### Question :

Two part question:

1) Trying to determine the largest prime factor of 600851475143, I found this program online that seems to work. The problem is, I’m having a hard time figuring out how it works exactly, though I understand the basics of what the program is doing. Also, I’d like if you could shed some light on any method you may know of finding prime factors, perhaps without testing every number, and how your method works.

Here’s the code that I found online for prime factorization **[NOTE: This code is incorrect. See Stefan’s answer below for better code.]**:

```
n = 600851475143
i = 2
while i * i < n:
while n % i == 0:
n = n / i
i = i + 1
print (n)
#takes about ~0.01secs
```

2) Why is that code so much faster than this code, which is just to test the speed and has no real purpose other than that?

```
i = 1
while i < 100:
i += 1
#takes about ~3secs
```

##
Answer #1:

This question was the first link that popped up when I googled `"python prime factorization"`

.

As pointed out by @quangpn88, this algorithm is *wrong (!)* for perfect squares such as `n = 4, 9, 16, ...`

However, @quangpn88’s fix does not work either, since it will yield incorrect results if the largest prime factor occurs 3 or more times, e.g., `n = 2*2*2 = 8`

or `n = 2*3*3*3 = 54`

.

I believe a correct, brute-force algorithm in Python is:

```
def largest_prime_factor(n):
i = 2
while i * i <= n:
if n % i:
i += 1
else:
n //= i
return n
```

Don’t use this in performance code, but it’s OK for quick tests with moderately large numbers:

```
In [1]: %timeit largest_prime_factor(600851475143)
1000 loops, best of 3: 388 µs per loop
```

If the complete prime factorization is sought, this is the brute-force algorithm:

```
def prime_factors(n):
i = 2
factors = []
while i * i <= n:
if n % i:
i += 1
else:
n //= i
factors.append(i)
if n > 1:
factors.append(n)
return factors
```

##
Answer #2:

Ok. So you said you understand the basics, but you’re not sure EXACTLY how it works. First of all, this is a great answer to the Project Euler question it stems from. I’ve done a lot of research into this problem and this is by far the simplest response.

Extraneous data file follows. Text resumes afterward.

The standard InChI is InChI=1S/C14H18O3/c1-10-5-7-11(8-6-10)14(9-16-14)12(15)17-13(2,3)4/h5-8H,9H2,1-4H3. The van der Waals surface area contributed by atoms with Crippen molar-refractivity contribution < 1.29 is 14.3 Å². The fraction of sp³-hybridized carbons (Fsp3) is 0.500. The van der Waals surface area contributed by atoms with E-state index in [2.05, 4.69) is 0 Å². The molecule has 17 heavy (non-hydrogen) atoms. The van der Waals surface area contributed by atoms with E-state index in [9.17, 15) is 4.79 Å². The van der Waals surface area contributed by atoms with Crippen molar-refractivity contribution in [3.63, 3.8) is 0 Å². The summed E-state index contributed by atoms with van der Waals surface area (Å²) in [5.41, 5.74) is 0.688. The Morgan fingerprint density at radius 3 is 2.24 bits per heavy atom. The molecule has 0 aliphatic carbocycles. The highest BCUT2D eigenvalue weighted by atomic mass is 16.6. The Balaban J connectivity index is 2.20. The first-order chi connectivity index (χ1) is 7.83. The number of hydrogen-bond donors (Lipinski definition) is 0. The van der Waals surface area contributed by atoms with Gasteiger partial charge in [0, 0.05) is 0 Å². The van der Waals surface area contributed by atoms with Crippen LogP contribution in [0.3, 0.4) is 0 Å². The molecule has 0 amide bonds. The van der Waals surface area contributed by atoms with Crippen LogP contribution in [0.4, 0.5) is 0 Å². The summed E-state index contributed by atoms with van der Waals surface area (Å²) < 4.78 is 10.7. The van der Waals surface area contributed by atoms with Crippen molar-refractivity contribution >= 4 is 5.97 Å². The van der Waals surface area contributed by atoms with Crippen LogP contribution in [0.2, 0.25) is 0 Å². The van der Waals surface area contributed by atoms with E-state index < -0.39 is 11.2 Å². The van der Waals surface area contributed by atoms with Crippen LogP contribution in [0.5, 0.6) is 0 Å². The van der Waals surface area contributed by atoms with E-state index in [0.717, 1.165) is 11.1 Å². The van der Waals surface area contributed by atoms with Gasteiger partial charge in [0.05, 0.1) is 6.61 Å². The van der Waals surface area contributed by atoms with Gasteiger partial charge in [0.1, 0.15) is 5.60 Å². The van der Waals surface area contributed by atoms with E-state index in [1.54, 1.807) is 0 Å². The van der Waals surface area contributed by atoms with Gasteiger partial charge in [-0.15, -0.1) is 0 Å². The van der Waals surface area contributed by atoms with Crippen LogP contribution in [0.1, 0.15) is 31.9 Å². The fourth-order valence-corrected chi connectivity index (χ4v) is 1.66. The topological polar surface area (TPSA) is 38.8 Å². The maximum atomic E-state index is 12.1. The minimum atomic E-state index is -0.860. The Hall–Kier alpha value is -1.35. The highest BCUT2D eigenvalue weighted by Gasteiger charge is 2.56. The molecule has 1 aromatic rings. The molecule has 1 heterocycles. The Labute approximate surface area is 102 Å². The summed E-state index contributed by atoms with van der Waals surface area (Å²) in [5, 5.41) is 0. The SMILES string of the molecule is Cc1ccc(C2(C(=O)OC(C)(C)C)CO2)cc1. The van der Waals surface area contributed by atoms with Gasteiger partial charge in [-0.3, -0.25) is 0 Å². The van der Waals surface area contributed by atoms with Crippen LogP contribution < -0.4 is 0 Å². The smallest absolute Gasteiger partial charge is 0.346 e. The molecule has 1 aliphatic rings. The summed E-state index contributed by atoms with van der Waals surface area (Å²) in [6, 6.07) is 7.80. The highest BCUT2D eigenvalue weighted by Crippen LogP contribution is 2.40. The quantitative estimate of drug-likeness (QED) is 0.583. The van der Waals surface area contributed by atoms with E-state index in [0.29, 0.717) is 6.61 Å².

For the purpose of explanation, I’ll let `n = 20`

. To run the real Project Euler problem, let `n = 600851475143`

.

```
n = 20
i = 2
while i * i < n:
while n%i == 0:
n = n / i
i = i + 1
print (n)
```

This explanation uses two `while`

loops. The biggest thing to remember about `while`

loops is that they run until they are no longer `true`

.

The outer loop states that while `i * i`

isn’t greater than `n`

(because the largest prime factor will never be larger than the square root of `n`

), add `1`

to `i`

after the inner loop runs.

The inner loop states that while `i`

divides evenly into `n`

, replace `n`

with `n`

divided by `i`

. This loop runs continuously until it is no longer true. For `n=20`

and `i=2`

, `n`

is replaced by `10`

, then again by `5`

. Because `2`

doesn’t evenly divide into `5`

, the loop stops with `n=5`

and the outer loop finishes, producing `i+1=3`

.

Finally, because `3`

squared is greater than `5`

, the outer loop is no longer `true`

and prints the result of `n`

.

Thanks for posting this. I looked at the code forever before realizing how exactly it worked. Hopefully, this is what you’re looking for in a response. If not, let me know and I can explain further.

##
Answer #3:

It looks like people are doing the Project Euler thing where you code the solution yourself. For everyone else who wants to get work done, there’s the primefac module which does very large numbers very quickly:

```
#!python
import primefac
import sys
n = int( sys.argv[1] )
factors = list( primefac.primefac(n) )
print 'n'.join(map(str, factors))
```

##
Answer #4:

For prime number generation I always use `Sieve of Eratosthenes`

:

```
def primes(n):
if n<=2:
return []
sieve=[True]*(n+1)
for x in range(3,int(n**0.5)+1,2):
for y in range(3,(n//x)+1,2):
sieve[(x*y)]=False
return [2]+[i for i in range(3,n,2) if sieve[i]]
In [42]: %timeit primes(10**5)
10 loops, best of 3: 60.4 ms per loop
In [43]: %timeit primes(10**6)
1 loops, best of 3: 1.01 s per loop
```

You can use Miller-Rabin primality test to check whether a number is prime or not. You can find its Python implementations here.

Always use `timeit`

module to time your code, the 2nd one takes just `15us`

:

```
def func():
n = 600851475143
i = 2
while i * i < n:
while n % i == 0:
n = n / i
i = i + 1
In [19]: %timeit func()
1000 loops, best of 3: 1.35 ms per loop
def func():
i=1
while i<100:i+=1
....:
In [21]: %timeit func()
10000 loops, best of 3: 15.3 us per loop
```

##
Answer #5:

Isn’t largest prime factor of 27 is 3 ??

The above code might be fastest,but it fails on 27 right ?

27 = 3*3*3

The above code returns 1

As far as I know…..1 is neither prime nor composite

I think, this is the better code

```
def prime_factors(n):
factors=[]
d=2
while(d*d<=n):
while(n>1):
while n%d==0:
factors.append(d)
n=n/d
d+=1
return factors[-1]
```

##
Answer #6:

```
"""
The prime factors of 13195 are 5, 7, 13 and 29.
What is the largest prime factor of the number 600851475143 ?
"""
from sympy import primefactors
print primefactors(600851475143)[-1]
```

##
Answer #7:

```
def find_prime_facs(n):
list_of_factors=[]
i=2
while n>1:
if n%i==0:
list_of_factors.append(i)
n=n/i
i=i-1
i+=1
return list_of_factors
```

##
Answer #8:

Another way of doing this:

```
import sys
n = int(sys.argv[1])
result = []
for i in xrange(2,n):
while n % i == 0:
#print i,"|",n
n = n/i
result.append(i)
if n == 1:
break
if n > 1: result.append(n)
print result
```

sample output :

python test.py 68

[2, 2, 17]